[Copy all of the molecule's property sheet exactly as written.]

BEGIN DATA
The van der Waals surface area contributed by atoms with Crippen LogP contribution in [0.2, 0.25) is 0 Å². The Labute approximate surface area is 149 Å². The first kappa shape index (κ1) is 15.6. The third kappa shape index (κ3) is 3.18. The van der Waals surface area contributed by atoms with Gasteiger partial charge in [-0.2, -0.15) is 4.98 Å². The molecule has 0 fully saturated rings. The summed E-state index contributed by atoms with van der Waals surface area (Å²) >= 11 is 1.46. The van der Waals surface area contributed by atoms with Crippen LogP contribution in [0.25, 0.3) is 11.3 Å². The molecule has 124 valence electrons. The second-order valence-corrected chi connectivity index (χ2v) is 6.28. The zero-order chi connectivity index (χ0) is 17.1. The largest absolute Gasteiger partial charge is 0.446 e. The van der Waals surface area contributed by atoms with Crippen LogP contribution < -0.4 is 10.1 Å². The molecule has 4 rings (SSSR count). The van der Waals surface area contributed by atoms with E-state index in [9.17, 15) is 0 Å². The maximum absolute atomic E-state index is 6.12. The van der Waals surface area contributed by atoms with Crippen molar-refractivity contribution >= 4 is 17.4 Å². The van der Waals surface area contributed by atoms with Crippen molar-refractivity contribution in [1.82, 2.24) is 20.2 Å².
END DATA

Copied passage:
The van der Waals surface area contributed by atoms with Crippen LogP contribution in [0.2, 0.25) is 0 Å². The Labute approximate surface area is 149 Å². The first kappa shape index (κ1) is 15.6. The third kappa shape index (κ3) is 3.18. The van der Waals surface area contributed by atoms with Gasteiger partial charge in [-0.2, -0.15) is 4.98 Å². The molecule has 0 fully saturated rings. The summed E-state index contributed by atoms with van der Waals surface area (Å²) >= 11 is 1.46. The van der Waals surface area contributed by atoms with Crippen LogP contribution in [0.25, 0.3) is 11.3 Å². The molecule has 124 valence electrons. The second-order valence-corrected chi connectivity index (χ2v) is 6.28. The zero-order chi connectivity index (χ0) is 17.1. The largest absolute Gasteiger partial charge is 0.446 e. The van der Waals surface area contributed by atoms with Crippen LogP contribution < -0.4 is 10.1 Å². The molecule has 4 rings (SSSR count). The van der Waals surface area contributed by atoms with E-state index in [9.17, 15) is 0 Å². The maximum absolute atomic E-state index is 6.12. The van der Waals surface area contributed by atoms with Crippen molar-refractivity contribution >= 4 is 17.4 Å². The van der Waals surface area contributed by atoms with Crippen molar-refractivity contribution in [1.82, 2.24) is 20.2 Å².